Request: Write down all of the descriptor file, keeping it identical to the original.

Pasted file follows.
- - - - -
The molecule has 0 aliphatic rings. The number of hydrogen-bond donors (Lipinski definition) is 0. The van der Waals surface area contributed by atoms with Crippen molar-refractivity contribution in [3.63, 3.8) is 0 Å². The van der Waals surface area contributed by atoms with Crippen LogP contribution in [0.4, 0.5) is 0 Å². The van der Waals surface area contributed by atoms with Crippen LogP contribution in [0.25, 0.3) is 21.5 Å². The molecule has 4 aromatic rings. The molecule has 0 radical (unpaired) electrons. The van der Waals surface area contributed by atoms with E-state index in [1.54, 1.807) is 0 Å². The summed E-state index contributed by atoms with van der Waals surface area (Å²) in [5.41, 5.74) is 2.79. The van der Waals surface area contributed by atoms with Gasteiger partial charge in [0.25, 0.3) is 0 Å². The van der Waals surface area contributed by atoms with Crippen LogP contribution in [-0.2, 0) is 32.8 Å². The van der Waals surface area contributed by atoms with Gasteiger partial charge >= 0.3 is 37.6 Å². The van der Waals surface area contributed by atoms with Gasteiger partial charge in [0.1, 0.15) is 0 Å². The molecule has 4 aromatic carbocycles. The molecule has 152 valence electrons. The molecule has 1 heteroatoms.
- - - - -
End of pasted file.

The molecule has 0 aliphatic rings. The number of hydrogen-bond donors (Lipinski definition) is 0. The van der Waals surface area contributed by atoms with Crippen molar-refractivity contribution in [3.63, 3.8) is 0 Å². The van der Waals surface area contributed by atoms with Crippen LogP contribution in [0.4, 0.5) is 0 Å². The van der Waals surface area contributed by atoms with Crippen LogP contribution in [0.25, 0.3) is 21.5 Å². The molecule has 4 aromatic rings. The molecule has 0 radical (unpaired) electrons. The van der Waals surface area contributed by atoms with E-state index in [1.54, 1.807) is 0 Å². The summed E-state index contributed by atoms with van der Waals surface area (Å²) in [5.41, 5.74) is 2.79. The van der Waals surface area contributed by atoms with Gasteiger partial charge in [0.25, 0.3) is 0 Å². The van der Waals surface area contributed by atoms with Crippen LogP contribution in [-0.2, 0) is 32.8 Å². The van der Waals surface area contributed by atoms with Gasteiger partial charge >= 0.3 is 37.6 Å². The van der Waals surface area contributed by atoms with Gasteiger partial charge in [0.1, 0.15) is 0 Å². The molecule has 4 aromatic carbocycles. The molecule has 152 valence electrons. The molecule has 1 heteroatoms.